UCSB Campaign Total Rises to $351-M
By Eileen Conrad
UC Santa Barbara’s first comprehensive fund-raising campaign has generated more than $351-million toward a goal of $500-million for projects and initiatives across the academic disciplines.
Of that total, UCSB received $55.3-million in gifts and pledges during the 2005-06 fiscal year from alumni and friends for teaching, research, and capital projects. Philanthropic support, in the form of cash for new gifts and pledges, accounted for $52.3-million this past year, the second-highest cash total in campus history.
“UC Santa Barbara is grateful for the extraordinary support and vision of our foundation trustees, friends, faculty, staff, alumni, and parents who are helping us create a dynamic future for the university with their generous contributions to The Campaign for UC Santa Barbara,” said Chancellor Henry T. Yang. “Our benefactors are essential to our efforts to attract and retain the best professors and most promising students, as well as develop new educational opportunities and facilities to ensure UCSB’s excellence.”
Since the inception of the campaign in 2000, UCSB’s endowment—now estimated at $154.9-million—has nearly doubled. A total of 35 new endowed chairs have been established during the campaign, bringing the campus’s total to 60. Included in that figure are five endowed professorships created during 2005-06 by UCSB alumni volunteer leaders and an anonymous benefactor to help build and support the university’s distinguished faculty.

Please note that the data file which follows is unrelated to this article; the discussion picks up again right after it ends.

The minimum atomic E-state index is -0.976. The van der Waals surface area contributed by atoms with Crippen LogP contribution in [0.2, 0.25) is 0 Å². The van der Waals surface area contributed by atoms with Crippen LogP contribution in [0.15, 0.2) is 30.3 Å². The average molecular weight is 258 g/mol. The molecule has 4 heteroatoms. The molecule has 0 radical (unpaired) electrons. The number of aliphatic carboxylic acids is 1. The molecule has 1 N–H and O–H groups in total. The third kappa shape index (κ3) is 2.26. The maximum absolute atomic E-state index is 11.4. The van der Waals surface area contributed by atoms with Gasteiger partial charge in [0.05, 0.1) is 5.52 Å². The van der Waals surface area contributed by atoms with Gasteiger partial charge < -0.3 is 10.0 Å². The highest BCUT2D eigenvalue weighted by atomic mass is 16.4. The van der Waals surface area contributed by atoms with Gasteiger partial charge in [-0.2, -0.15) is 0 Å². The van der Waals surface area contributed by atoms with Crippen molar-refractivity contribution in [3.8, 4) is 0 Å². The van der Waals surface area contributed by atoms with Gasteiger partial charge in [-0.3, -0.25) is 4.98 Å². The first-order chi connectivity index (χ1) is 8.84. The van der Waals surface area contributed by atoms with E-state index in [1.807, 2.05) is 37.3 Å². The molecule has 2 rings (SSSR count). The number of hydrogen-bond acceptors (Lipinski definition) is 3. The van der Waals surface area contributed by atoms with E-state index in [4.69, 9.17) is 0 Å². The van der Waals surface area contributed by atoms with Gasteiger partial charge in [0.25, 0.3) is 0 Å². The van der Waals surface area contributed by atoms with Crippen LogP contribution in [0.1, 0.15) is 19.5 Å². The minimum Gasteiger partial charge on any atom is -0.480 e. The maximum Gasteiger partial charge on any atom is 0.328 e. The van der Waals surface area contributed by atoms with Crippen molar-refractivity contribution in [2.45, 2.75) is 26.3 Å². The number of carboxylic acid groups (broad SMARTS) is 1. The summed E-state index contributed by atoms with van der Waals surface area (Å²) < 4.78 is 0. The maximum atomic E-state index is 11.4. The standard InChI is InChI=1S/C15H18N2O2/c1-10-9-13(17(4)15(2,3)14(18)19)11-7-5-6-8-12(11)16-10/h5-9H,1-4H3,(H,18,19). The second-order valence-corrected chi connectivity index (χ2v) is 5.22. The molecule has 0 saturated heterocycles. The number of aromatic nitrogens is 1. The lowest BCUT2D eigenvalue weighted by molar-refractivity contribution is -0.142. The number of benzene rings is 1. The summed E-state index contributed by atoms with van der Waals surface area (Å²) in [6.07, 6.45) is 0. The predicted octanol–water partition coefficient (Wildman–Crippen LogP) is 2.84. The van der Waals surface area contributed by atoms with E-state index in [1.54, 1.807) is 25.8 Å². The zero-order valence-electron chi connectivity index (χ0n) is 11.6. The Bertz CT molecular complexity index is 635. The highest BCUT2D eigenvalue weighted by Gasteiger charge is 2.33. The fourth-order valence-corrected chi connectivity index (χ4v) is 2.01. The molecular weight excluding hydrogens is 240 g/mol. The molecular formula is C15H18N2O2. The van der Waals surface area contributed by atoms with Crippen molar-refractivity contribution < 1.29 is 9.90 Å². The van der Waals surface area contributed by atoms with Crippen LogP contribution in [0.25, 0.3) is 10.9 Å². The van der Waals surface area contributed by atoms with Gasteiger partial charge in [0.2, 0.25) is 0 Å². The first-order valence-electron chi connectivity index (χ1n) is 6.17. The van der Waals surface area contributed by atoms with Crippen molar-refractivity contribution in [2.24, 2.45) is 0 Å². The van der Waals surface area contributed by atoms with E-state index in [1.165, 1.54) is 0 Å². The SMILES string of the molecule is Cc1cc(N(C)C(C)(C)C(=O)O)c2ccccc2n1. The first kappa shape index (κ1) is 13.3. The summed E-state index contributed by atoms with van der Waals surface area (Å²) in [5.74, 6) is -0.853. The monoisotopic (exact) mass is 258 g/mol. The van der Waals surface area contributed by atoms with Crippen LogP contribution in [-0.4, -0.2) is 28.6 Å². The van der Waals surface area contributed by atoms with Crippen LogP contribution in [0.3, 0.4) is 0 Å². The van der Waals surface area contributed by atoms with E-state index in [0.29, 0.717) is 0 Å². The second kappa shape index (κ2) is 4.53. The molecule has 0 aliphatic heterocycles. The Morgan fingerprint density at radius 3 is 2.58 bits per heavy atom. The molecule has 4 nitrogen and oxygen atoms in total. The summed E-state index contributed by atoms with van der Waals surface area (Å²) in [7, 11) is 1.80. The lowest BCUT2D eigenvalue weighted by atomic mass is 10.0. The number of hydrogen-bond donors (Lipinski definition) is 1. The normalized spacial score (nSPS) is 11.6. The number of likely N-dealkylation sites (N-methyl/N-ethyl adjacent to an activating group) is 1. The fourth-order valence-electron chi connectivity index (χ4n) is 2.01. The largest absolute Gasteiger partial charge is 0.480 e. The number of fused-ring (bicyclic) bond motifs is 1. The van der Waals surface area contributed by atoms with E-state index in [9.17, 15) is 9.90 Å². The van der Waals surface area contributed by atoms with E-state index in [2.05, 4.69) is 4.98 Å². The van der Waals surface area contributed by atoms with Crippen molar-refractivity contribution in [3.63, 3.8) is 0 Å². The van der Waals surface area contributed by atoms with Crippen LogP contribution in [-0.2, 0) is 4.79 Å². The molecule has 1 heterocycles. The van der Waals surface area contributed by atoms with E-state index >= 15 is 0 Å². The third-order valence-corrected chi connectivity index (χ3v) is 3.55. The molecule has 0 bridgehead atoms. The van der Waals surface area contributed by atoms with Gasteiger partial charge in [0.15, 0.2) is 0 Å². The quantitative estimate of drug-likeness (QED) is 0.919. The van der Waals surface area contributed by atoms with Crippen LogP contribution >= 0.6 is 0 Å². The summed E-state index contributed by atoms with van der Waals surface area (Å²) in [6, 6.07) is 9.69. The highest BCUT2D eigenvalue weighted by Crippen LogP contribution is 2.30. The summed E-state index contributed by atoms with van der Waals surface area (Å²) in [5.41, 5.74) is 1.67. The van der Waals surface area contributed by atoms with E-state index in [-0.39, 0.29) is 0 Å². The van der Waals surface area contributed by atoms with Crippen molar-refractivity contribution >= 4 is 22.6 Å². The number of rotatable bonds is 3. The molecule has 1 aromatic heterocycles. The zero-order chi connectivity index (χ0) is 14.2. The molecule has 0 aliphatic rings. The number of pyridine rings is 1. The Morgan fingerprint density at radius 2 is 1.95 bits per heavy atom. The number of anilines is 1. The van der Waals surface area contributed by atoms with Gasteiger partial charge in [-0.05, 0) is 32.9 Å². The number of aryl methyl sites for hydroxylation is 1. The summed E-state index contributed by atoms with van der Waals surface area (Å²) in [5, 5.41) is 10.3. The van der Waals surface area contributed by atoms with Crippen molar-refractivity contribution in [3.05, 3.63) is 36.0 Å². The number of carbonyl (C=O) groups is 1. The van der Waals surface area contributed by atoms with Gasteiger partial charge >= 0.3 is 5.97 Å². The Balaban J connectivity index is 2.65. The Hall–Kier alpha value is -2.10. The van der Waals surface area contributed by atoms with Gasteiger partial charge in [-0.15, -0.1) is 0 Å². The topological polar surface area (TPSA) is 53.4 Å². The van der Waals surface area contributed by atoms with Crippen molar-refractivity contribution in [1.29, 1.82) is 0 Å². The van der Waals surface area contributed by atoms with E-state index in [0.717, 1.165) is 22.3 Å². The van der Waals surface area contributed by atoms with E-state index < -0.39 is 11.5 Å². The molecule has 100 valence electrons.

Two endowed chairs were established in computer science by Karl and Pamela Lopker and UCSB Foundation Trustee Mark Bertelsen and his wife, Susan, all UCSB graduates. Robert Duggan, also a foundation trustee and an alumnus, funded an endowed professorship in organic chemistry with his wife, Patricia. Foundation trustee Gary Wilcox and his wife, Sue, also alumni, established a faculty chair in biotechnology. The anonymous gift will fund a social sciences professorship in demography.
This year’s progress was highlighted by some exceptionally generous donations. They included a record $4.6-million in student support, primarily for graduate fellowships, and $14.9-million in planned gifts.
Individual gifts to the campus increased by more than 8 percent over last year, totaling a record 22,700. Alumni giving also increased substantially, in part due to a $4.9-million planned gift from UCSB alumna Judith Stapelmann that will eventually fund an unrestricted endowment for the Department of Ecology, Evolution, and Marine Biology and operating support for the Sedgwick Reserve.
“The highlights of this fundraising year included significant growth in matured planned gifts, endowment, and graduate fellowships,” said Gary Greinke, associate vice chancellor for development.
Among the large contributions designated for faculty research was a $5-million grant from the Paul G. Allen Family Foundation to the Donald Bren School of Environmental Science and Management, the Marine Science Institute, and the National Center for Ecological Analysis and Synthesis for the implementation of sustainable fisheries management practices.
Additional major gifts included $3.5-million from SAGE Publications to launch a interdisciplinary research center for the study of the mind, and $2.35-million from Brian and Patricia Kelly for UCSB’s renowned Koegel Autism Center that will enable the center to expand facilities and services for children with autism and their families.
“Private giving is a critical component of UCSB’s academic excellence,” said John M. Wiemann, vice chancellor, institutional advancement.